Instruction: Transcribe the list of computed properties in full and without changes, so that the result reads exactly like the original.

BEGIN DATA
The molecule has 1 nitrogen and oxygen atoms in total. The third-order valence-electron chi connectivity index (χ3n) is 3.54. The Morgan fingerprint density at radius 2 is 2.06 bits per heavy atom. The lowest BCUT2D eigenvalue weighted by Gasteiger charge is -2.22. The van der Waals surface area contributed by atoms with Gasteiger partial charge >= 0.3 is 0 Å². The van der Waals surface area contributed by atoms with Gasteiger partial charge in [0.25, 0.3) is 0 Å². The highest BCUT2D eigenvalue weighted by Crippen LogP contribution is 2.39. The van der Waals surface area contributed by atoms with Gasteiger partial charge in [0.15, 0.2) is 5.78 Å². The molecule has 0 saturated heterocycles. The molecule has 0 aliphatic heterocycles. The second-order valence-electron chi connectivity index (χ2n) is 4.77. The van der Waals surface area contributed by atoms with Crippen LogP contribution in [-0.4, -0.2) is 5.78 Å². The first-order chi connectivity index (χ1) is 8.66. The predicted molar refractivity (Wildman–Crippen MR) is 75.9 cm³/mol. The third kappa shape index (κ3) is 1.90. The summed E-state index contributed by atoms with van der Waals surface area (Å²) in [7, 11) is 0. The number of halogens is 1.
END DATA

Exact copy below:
The molecule has 1 nitrogen and oxygen atoms in total. The third-order valence-electron chi connectivity index (χ3n) is 3.54. The Morgan fingerprint density at radius 2 is 2.06 bits per heavy atom. The lowest BCUT2D eigenvalue weighted by Gasteiger charge is -2.22. The van der Waals surface area contributed by atoms with Gasteiger partial charge >= 0.3 is 0 Å². The van der Waals surface area contributed by atoms with Gasteiger partial charge in [0.25, 0.3) is 0 Å². The highest BCUT2D eigenvalue weighted by Crippen LogP contribution is 2.39. The van der Waals surface area contributed by atoms with Gasteiger partial charge in [0.15, 0.2) is 5.78 Å². The molecule has 0 saturated heterocycles. The molecule has 0 aliphatic heterocycles. The second-order valence-electron chi connectivity index (χ2n) is 4.77. The van der Waals surface area contributed by atoms with Crippen LogP contribution in [-0.4, -0.2) is 5.78 Å². The first-order chi connectivity index (χ1) is 8.66. The predicted molar refractivity (Wildman–Crippen MR) is 75.9 cm³/mol. The third kappa shape index (κ3) is 1.90. The summed E-state index contributed by atoms with van der Waals surface area (Å²) in [7, 11) is 0. The number of halogens is 1.